Macadamia Nut Brittle

Macadamia Nut Brittle
Lauri Patterson / E+/ Getty Images
  • Total: 60 mins
  • Prep: 60 mins
  • Cook: 0 mins
  • Servings: 12 servings
Nutritional Guidelines (per serving)
209 Calories
9g Fat
35g Carbs
1g Protein
See Full Nutritional Guidelines Hide Full Nutritional Guidelines
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Nutrition Facts
Servings: 12
Amount per serving
Calories 209
% Daily Value*
Total Fat 9g 11%
Saturated Fat 2g 8%
Cholesterol 1mg 0%
Sodium 157mg 7%
Total Carbohydrate 35g 13%
Dietary Fiber 1g 3%
Total Sugars 34g
Protein 1g
Vitamin C 0mg 1%
Calcium 13mg 1%
Iron 0mg 2%
Potassium 42mg 1%
*The % Daily Value (DV) tells you how much a nutrient in a food serving contributes to a daily diet. 2,000 calories a day is used for general nutrition advice.
(Nutrition information is calculated using an ingredient database and should be considered an estimate.)

Who needs peanut brittle? Kick that old standard to the curb and give this Macadamia Nut Brittle a try instead! It's a sweet, crispy brittle loaded with chunks of rich, salty macadamia nuts.

Ingredients

  • 1/2 cup water
  • 1 cup sugar (granulated)
  • 3/4 cup corn syrup (light)
  • 1/2 teaspoon salt
  • 1 cup macadamia nuts (salted, coarsely chopped)
  • 1 teaspoon butter
  • 1 teaspoon vanilla
  • 1/2 teaspoon baking soda

Steps to Make It

  1. Prepare a baking sheet by lining it with foil and spraying the foil with nonstick cooking spray.

  2. In a small heavy-bottomed saucepan, combine the water, sugar, salt and corn syrup. Place the saucepan over medium heat and stir until the sugar dissolves. Brush down the sides of the pan with a wet pastry brush to eliminate sugar crystals from forming.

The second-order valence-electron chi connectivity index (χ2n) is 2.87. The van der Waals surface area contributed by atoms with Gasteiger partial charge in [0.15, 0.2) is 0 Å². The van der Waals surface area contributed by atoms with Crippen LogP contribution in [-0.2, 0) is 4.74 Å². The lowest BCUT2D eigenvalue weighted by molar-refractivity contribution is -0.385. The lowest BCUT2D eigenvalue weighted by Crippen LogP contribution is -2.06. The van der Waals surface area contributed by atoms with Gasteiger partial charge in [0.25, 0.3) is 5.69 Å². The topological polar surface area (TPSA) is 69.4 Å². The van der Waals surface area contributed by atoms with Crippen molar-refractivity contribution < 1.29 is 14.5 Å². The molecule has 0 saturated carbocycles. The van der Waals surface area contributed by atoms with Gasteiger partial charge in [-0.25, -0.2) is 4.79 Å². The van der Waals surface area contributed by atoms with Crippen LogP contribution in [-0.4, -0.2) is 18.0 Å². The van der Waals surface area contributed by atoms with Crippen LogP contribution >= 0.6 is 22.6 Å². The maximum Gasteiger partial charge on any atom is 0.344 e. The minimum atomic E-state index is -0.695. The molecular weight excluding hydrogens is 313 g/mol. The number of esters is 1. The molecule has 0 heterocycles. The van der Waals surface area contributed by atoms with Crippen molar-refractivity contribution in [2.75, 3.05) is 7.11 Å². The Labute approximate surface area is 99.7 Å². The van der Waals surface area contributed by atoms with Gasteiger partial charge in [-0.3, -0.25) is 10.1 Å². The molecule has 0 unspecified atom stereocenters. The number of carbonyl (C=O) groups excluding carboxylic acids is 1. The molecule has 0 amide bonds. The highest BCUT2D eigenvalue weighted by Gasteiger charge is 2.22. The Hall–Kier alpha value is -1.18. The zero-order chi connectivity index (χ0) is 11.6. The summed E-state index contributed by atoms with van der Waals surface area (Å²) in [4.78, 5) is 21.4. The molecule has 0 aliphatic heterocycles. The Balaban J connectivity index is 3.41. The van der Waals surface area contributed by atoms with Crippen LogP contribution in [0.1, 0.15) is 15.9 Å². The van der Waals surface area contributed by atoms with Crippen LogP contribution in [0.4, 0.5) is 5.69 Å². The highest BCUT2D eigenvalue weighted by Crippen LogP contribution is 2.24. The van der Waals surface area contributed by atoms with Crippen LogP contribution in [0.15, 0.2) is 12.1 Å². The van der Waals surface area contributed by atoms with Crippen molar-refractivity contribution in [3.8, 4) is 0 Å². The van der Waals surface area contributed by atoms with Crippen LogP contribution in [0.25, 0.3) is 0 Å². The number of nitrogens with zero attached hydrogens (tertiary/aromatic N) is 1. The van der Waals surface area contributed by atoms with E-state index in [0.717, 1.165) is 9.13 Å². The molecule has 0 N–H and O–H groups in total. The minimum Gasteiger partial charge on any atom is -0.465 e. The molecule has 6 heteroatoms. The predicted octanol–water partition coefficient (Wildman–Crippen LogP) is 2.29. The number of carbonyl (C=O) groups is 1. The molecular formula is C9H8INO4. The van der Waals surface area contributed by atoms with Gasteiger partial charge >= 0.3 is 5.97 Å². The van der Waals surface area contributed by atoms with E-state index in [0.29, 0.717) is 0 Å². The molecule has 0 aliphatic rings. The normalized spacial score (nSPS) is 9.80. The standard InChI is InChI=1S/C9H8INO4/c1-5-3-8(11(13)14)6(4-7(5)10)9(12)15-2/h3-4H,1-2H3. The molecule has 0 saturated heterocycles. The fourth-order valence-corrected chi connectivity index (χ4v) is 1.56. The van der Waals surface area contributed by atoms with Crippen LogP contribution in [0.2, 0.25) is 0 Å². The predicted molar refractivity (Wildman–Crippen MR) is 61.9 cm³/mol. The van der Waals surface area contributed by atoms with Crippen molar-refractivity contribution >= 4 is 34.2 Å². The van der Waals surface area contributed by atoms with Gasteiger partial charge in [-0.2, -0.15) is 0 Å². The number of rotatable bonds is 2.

3. Insert a candy thermometer and continue to cook the sugar syrup, without stirring, until the thermometer reads 290 degrees.

  4. Add the chopped macadamia nuts to the saucepan and stir to incorporate the nuts into the syrup. Bring the mixture back to a boil and, stirring constantly, cook until the candy reaches 300 degrees.

  5. Once at 300 degrees, immediately remove the saucepan from the heat and stir in the butter, vanilla, and baking soda. Once these ingredients are incorporated, pour the brittle onto the prepared baking sheet and spread it into a very thin layer.

  6. True brittles are “pulled” in order to achieve a very thin, crisp texture. If you would like to pull your nut brittle, allow it to cool for five minutes. It should still be very warm, but you should be able to handle it without burning yourself. Spray your hands with nonstick cooking spray, and use a spatula to lift some of the brittle off the baking sheet. Pull it into a thin layer, trying not to tear too many holes in the brittle. Continue to work sections of the brittle until it is very thin, or until you cannot pull it any longer. Allow the brittle to cool completely.

  7. Once cool, break the brittle into small pieces. The brittle will get sticky if exposed to too much moisture, so it is best to store it in an airtight container at room temperature.